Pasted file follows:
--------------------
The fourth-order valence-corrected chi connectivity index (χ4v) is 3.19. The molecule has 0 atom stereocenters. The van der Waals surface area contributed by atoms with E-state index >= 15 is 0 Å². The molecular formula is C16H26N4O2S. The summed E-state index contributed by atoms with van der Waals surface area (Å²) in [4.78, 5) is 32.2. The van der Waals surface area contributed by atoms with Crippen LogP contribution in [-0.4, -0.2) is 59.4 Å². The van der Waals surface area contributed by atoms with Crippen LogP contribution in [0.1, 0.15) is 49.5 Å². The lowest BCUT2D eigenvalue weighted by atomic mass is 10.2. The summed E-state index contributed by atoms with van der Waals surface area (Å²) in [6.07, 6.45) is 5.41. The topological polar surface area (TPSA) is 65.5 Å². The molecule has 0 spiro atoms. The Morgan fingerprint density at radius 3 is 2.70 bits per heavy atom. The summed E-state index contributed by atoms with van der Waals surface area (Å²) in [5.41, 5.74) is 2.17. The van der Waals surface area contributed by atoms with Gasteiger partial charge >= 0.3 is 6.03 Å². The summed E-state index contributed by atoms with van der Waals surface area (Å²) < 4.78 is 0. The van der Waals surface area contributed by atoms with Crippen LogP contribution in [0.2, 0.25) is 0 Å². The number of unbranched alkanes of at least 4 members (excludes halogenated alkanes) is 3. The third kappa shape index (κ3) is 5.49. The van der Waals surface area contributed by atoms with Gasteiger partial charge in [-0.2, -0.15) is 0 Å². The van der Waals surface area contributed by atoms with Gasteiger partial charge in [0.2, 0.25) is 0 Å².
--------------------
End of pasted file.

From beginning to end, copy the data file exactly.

The fourth-order valence-corrected chi connectivity index (χ4v) is 3.19. The molecule has 0 atom stereocenters. The van der Waals surface area contributed by atoms with E-state index >= 15 is 0 Å². The molecular formula is C16H26N4O2S. The summed E-state index contributed by atoms with van der Waals surface area (Å²) in [4.78, 5) is 32.2. The van der Waals surface area contributed by atoms with Crippen LogP contribution in [-0.4, -0.2) is 59.4 Å². The van der Waals surface area contributed by atoms with Crippen LogP contribution in [0.1, 0.15) is 49.5 Å². The lowest BCUT2D eigenvalue weighted by atomic mass is 10.2. The summed E-state index contributed by atoms with van der Waals surface area (Å²) in [6.07, 6.45) is 5.41. The topological polar surface area (TPSA) is 65.5 Å². The molecule has 0 spiro atoms. The Morgan fingerprint density at radius 3 is 2.70 bits per heavy atom. The summed E-state index contributed by atoms with van der Waals surface area (Å²) in [5.41, 5.74) is 2.17. The van der Waals surface area contributed by atoms with Gasteiger partial charge >= 0.3 is 6.03 Å². The summed E-state index contributed by atoms with van der Waals surface area (Å²) < 4.78 is 0. The van der Waals surface area contributed by atoms with Crippen LogP contribution in [0.2, 0.25) is 0 Å². The number of unbranched alkanes of at least 4 members (excludes halogenated alkanes) is 3. The third kappa shape index (κ3) is 5.49. The van der Waals surface area contributed by atoms with Gasteiger partial charge in [-0.2, -0.15) is 0 Å². The van der Waals surface area contributed by atoms with Gasteiger partial charge in [0.2, 0.25) is 0 Å².